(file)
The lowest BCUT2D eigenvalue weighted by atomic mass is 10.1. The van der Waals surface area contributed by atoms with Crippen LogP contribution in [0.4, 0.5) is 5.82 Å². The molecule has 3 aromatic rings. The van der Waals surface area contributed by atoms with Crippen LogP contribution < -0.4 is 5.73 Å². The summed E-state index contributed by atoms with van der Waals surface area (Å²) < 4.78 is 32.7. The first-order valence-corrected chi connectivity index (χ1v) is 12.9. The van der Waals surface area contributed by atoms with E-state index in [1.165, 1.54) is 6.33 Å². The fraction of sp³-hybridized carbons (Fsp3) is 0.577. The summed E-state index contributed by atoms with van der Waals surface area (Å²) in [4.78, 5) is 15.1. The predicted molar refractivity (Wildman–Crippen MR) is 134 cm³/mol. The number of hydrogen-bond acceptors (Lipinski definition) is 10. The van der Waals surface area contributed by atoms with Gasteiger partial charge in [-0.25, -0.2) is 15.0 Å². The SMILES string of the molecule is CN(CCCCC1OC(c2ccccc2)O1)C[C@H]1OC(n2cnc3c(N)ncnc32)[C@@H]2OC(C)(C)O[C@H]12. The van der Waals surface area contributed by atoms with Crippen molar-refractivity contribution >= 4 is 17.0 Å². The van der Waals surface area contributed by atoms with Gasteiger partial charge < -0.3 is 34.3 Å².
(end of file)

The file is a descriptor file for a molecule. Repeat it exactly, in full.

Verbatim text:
The lowest BCUT2D eigenvalue weighted by atomic mass is 10.1. The van der Waals surface area contributed by atoms with Crippen LogP contribution in [0.4, 0.5) is 5.82 Å². The molecule has 3 aromatic rings. The van der Waals surface area contributed by atoms with Crippen LogP contribution < -0.4 is 5.73 Å². The summed E-state index contributed by atoms with van der Waals surface area (Å²) < 4.78 is 32.7. The first-order valence-corrected chi connectivity index (χ1v) is 12.9. The van der Waals surface area contributed by atoms with E-state index in [1.165, 1.54) is 6.33 Å². The fraction of sp³-hybridized carbons (Fsp3) is 0.577. The summed E-state index contributed by atoms with van der Waals surface area (Å²) in [4.78, 5) is 15.1. The predicted molar refractivity (Wildman–Crippen MR) is 134 cm³/mol. The number of hydrogen-bond acceptors (Lipinski definition) is 10. The van der Waals surface area contributed by atoms with Gasteiger partial charge in [-0.25, -0.2) is 15.0 Å². The SMILES string of the molecule is CN(CCCCC1OC(c2ccccc2)O1)C[C@H]1OC(n2cnc3c(N)ncnc32)[C@@H]2OC(C)(C)O[C@H]12. The van der Waals surface area contributed by atoms with Crippen molar-refractivity contribution >= 4 is 17.0 Å². The van der Waals surface area contributed by atoms with Gasteiger partial charge < -0.3 is 34.3 Å².